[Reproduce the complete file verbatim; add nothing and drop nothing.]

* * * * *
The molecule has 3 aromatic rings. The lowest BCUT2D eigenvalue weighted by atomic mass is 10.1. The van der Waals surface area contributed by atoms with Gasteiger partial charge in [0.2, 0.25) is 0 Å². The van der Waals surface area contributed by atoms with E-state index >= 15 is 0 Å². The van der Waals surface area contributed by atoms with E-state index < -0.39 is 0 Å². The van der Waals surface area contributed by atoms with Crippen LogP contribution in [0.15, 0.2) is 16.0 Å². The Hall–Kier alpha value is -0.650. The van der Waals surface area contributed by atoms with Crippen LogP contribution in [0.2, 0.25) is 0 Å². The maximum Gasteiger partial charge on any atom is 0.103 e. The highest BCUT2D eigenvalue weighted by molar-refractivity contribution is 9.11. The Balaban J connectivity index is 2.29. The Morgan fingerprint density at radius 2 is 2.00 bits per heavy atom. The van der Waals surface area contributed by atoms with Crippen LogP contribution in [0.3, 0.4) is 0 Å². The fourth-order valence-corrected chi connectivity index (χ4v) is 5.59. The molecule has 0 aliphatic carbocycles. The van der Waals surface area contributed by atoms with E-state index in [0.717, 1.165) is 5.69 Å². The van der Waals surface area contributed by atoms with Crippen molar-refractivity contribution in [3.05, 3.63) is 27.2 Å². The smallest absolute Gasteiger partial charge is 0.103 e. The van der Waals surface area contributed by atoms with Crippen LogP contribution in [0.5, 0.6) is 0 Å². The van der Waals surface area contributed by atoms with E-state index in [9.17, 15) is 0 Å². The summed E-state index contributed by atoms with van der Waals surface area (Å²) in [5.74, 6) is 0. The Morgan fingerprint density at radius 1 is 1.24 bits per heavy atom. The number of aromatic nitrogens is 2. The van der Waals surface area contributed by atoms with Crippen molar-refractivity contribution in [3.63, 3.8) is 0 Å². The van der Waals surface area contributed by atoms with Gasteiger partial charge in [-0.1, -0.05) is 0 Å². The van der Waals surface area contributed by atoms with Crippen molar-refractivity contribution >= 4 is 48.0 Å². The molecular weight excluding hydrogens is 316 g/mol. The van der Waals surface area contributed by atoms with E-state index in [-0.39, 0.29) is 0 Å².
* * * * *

The molecule has 3 aromatic rings. The lowest BCUT2D eigenvalue weighted by atomic mass is 10.1. The van der Waals surface area contributed by atoms with Gasteiger partial charge in [0.2, 0.25) is 0 Å². The van der Waals surface area contributed by atoms with E-state index >= 15 is 0 Å². The van der Waals surface area contributed by atoms with E-state index < -0.39 is 0 Å². The van der Waals surface area contributed by atoms with Crippen LogP contribution in [0.15, 0.2) is 16.0 Å². The Hall–Kier alpha value is -0.650. The van der Waals surface area contributed by atoms with Crippen LogP contribution in [0.2, 0.25) is 0 Å². The maximum Gasteiger partial charge on any atom is 0.103 e. The highest BCUT2D eigenvalue weighted by molar-refractivity contribution is 9.11. The Balaban J connectivity index is 2.29. The Morgan fingerprint density at radius 2 is 2.00 bits per heavy atom. The van der Waals surface area contributed by atoms with Crippen LogP contribution in [0.3, 0.4) is 0 Å². The fourth-order valence-corrected chi connectivity index (χ4v) is 5.59. The molecule has 0 aliphatic carbocycles. The van der Waals surface area contributed by atoms with E-state index in [0.717, 1.165) is 5.69 Å². The van der Waals surface area contributed by atoms with Crippen molar-refractivity contribution in [3.05, 3.63) is 27.2 Å². The smallest absolute Gasteiger partial charge is 0.103 e. The van der Waals surface area contributed by atoms with Crippen LogP contribution in [0.5, 0.6) is 0 Å². The van der Waals surface area contributed by atoms with E-state index in [9.17, 15) is 0 Å². The summed E-state index contributed by atoms with van der Waals surface area (Å²) in [5.74, 6) is 0. The Morgan fingerprint density at radius 1 is 1.24 bits per heavy atom. The number of aromatic nitrogens is 2. The van der Waals surface area contributed by atoms with Crippen molar-refractivity contribution in [3.63, 3.8) is 0 Å². The van der Waals surface area contributed by atoms with Gasteiger partial charge in [-0.1, -0.05) is 0 Å². The van der Waals surface area contributed by atoms with Crippen molar-refractivity contribution >= 4 is 48.0 Å². The molecular weight excluding hydrogens is 316 g/mol. The van der Waals surface area contributed by atoms with E-state index in [-0.39, 0.29) is 0 Å².